The suitcase lay on the grass, covered with stickers. Paris. Rome. London. Richmond. Bleme. Cairo. Hollywood. Dollywood. Bollywood. Cape Town. Addis Ababa. Canberra. Bendigo. Hobbiton. Gotham. Sunnydale. London Below. Okay, so the last few weren’t real cities, but the stickers were there, I promise.
Something about the battered case fascinated me. I am so not a fan of old-fashion suitcases with broken latches, but I kept drifting back across the yard sale to study it again. Brown with scuffed, torn, corners, it looked like something right out of the Forties. It was held closed by a tattered strap.
“A bit old,” a voice said from beside me. “But that’s a good sturdy design. Can’t get better.”
I looked over at the man hosting the sale. “Pretty much torn up.”
He shrugged. “True, but it’d clean up nice, I bet. Belonged to my grandfather once upon a time. He died a few weeks ago. I found this when I was cleaning up the attic.”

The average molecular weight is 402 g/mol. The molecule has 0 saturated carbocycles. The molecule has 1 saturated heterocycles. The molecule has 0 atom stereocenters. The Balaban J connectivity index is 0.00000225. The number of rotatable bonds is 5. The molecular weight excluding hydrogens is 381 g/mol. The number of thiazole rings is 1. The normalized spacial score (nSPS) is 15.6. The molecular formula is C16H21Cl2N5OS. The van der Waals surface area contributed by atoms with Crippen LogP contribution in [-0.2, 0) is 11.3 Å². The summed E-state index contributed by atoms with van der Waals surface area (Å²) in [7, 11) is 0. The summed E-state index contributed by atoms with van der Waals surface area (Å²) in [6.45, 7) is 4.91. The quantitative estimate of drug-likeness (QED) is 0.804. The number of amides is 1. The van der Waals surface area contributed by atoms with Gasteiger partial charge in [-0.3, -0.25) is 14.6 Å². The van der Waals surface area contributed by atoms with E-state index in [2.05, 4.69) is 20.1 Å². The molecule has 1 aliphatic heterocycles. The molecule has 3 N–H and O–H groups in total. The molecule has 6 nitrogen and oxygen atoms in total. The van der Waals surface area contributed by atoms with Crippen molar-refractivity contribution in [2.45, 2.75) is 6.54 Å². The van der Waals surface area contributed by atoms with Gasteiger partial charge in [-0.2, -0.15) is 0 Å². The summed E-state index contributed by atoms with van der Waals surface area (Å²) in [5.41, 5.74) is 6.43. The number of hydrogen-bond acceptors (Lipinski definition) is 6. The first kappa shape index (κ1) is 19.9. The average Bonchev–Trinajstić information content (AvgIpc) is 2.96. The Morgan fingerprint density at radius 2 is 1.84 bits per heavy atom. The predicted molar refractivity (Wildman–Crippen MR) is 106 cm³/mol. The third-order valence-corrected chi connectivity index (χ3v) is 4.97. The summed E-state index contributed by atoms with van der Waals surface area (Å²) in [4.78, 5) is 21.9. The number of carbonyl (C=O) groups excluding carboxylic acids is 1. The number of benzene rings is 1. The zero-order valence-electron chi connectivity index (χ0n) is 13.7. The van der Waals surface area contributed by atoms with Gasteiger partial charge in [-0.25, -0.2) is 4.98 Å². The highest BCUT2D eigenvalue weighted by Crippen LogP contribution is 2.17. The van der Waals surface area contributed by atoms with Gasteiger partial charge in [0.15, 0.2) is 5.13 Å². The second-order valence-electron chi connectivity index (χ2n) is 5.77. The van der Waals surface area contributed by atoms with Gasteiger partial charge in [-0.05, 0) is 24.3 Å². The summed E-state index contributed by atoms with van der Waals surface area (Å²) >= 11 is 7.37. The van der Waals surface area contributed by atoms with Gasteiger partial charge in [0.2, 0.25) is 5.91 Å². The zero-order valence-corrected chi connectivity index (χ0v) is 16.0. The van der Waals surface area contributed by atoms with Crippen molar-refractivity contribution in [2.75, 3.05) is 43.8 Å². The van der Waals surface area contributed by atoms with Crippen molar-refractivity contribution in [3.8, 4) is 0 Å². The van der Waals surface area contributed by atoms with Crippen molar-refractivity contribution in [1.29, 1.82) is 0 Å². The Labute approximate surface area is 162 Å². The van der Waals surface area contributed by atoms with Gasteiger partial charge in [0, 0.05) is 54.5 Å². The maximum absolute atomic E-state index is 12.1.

“I’m sorry about your Grandfather. Was this his house?”
The man nodded. “He lived here the last 50 years of his life. Spent most of his time travelling though so he was rarely here. Not until his health started to fail when he was 85.”
“What’s inside?” I asked, surprising even myself. I did not need some old suitcase cluttering up my small abode, yet I couldn’t walk away. Imagined myself putting the old suitcase in my car and taking it home, sitting it in the center of my living room.
The man shrugged. “Didn’t open it so your guess is as good as mine.”
Something flipped in my stomach. “How much?”
“Two bucks. No charge for whatever is inside.”
I pulled out two dollars and handed the bills to the man.
“Thanks. Congratulations on your new suitcase.”
As I wrapped my hand around the handle, I felt a tingle in my fingers, warmth spreading up my arm in a rush. My new suitcase.
Smiling, I headed to my car.